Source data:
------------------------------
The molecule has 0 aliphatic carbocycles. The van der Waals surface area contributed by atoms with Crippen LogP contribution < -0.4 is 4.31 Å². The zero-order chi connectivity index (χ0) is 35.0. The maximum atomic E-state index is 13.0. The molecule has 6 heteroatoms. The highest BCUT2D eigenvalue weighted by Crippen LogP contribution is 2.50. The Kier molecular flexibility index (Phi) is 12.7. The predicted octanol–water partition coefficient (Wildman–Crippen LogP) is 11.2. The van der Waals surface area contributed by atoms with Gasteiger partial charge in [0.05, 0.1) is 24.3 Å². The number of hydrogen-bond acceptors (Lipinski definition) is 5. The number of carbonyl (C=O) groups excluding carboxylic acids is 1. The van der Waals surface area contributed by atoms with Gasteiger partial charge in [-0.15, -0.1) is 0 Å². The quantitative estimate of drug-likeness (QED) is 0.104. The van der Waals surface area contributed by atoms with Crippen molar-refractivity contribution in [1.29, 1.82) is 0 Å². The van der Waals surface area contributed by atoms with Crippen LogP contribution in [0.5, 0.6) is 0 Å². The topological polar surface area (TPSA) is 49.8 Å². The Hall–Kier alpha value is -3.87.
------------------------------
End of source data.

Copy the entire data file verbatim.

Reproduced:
The molecule has 0 aliphatic carbocycles. The van der Waals surface area contributed by atoms with Crippen LogP contribution < -0.4 is 4.31 Å². The zero-order chi connectivity index (χ0) is 35.0. The maximum atomic E-state index is 13.0. The molecule has 6 heteroatoms. The highest BCUT2D eigenvalue weighted by Crippen LogP contribution is 2.50. The Kier molecular flexibility index (Phi) is 12.7. The predicted octanol–water partition coefficient (Wildman–Crippen LogP) is 11.2. The van der Waals surface area contributed by atoms with Gasteiger partial charge in [0.05, 0.1) is 24.3 Å². The number of hydrogen-bond acceptors (Lipinski definition) is 5. The number of carbonyl (C=O) groups excluding carboxylic acids is 1. The van der Waals surface area contributed by atoms with Gasteiger partial charge in [-0.15, -0.1) is 0 Å². The quantitative estimate of drug-likeness (QED) is 0.104. The van der Waals surface area contributed by atoms with Crippen molar-refractivity contribution in [1.29, 1.82) is 0 Å². The van der Waals surface area contributed by atoms with Crippen LogP contribution in [0.5, 0.6) is 0 Å². The topological polar surface area (TPSA) is 49.8 Å². The Hall–Kier alpha value is -3.87.